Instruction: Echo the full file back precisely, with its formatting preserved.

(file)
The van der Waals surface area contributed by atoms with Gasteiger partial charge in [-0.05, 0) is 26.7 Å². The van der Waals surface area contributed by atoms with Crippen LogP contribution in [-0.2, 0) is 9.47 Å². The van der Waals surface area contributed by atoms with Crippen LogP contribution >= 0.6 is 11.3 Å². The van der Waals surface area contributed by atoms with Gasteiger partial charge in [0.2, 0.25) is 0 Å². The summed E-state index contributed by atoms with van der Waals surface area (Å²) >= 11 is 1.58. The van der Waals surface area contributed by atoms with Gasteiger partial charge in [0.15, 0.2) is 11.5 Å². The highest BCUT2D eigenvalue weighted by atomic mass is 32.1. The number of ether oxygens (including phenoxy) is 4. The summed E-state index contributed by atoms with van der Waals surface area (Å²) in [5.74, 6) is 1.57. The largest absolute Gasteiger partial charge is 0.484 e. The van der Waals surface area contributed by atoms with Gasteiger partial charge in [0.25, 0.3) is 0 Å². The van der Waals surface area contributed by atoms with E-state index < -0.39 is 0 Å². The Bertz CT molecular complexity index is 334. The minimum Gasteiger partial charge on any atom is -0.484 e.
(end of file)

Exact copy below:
The van der Waals surface area contributed by atoms with Gasteiger partial charge in [-0.05, 0) is 26.7 Å². The van der Waals surface area contributed by atoms with Crippen LogP contribution in [-0.2, 0) is 9.47 Å². The van der Waals surface area contributed by atoms with Crippen LogP contribution >= 0.6 is 11.3 Å². The van der Waals surface area contributed by atoms with Gasteiger partial charge in [0.2, 0.25) is 0 Å². The summed E-state index contributed by atoms with van der Waals surface area (Å²) >= 11 is 1.58. The van der Waals surface area contributed by atoms with Gasteiger partial charge in [0.15, 0.2) is 11.5 Å². The highest BCUT2D eigenvalue weighted by atomic mass is 32.1. The number of ether oxygens (including phenoxy) is 4. The summed E-state index contributed by atoms with van der Waals surface area (Å²) in [5.74, 6) is 1.57. The largest absolute Gasteiger partial charge is 0.484 e. The van der Waals surface area contributed by atoms with Gasteiger partial charge in [0.25, 0.3) is 0 Å². The van der Waals surface area contributed by atoms with E-state index < -0.39 is 0 Å². The Bertz CT molecular complexity index is 334. The minimum Gasteiger partial charge on any atom is -0.484 e.